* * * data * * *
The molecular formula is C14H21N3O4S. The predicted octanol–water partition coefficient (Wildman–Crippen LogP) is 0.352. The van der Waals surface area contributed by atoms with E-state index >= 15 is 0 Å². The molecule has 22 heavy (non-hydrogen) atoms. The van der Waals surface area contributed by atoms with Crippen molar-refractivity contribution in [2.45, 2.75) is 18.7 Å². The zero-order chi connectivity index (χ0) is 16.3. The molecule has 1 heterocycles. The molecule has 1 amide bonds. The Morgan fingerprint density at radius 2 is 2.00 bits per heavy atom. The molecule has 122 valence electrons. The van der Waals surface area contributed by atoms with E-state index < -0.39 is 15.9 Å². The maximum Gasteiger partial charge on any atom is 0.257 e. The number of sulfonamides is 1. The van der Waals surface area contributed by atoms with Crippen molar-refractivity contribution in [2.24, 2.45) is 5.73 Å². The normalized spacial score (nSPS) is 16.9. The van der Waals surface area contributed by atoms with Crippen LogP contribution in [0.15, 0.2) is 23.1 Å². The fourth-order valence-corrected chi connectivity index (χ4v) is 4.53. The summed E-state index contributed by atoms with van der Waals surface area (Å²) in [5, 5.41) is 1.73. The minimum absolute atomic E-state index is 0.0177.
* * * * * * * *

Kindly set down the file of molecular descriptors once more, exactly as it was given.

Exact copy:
The molecular formula is C14H21N3O4S. The predicted octanol–water partition coefficient (Wildman–Crippen LogP) is 0.352. The van der Waals surface area contributed by atoms with E-state index >= 15 is 0 Å². The molecule has 22 heavy (non-hydrogen) atoms. The van der Waals surface area contributed by atoms with Crippen molar-refractivity contribution in [2.45, 2.75) is 18.7 Å². The zero-order chi connectivity index (χ0) is 16.3. The molecule has 1 heterocycles. The molecule has 1 amide bonds. The Morgan fingerprint density at radius 2 is 2.00 bits per heavy atom. The molecule has 122 valence electrons. The van der Waals surface area contributed by atoms with E-state index < -0.39 is 15.9 Å². The maximum Gasteiger partial charge on any atom is 0.257 e. The number of sulfonamides is 1. The van der Waals surface area contributed by atoms with Crippen molar-refractivity contribution in [2.24, 2.45) is 5.73 Å². The normalized spacial score (nSPS) is 16.9. The van der Waals surface area contributed by atoms with Crippen LogP contribution in [0.15, 0.2) is 23.1 Å². The fourth-order valence-corrected chi connectivity index (χ4v) is 4.53. The summed E-state index contributed by atoms with van der Waals surface area (Å²) in [5, 5.41) is 1.73. The minimum absolute atomic E-state index is 0.0177.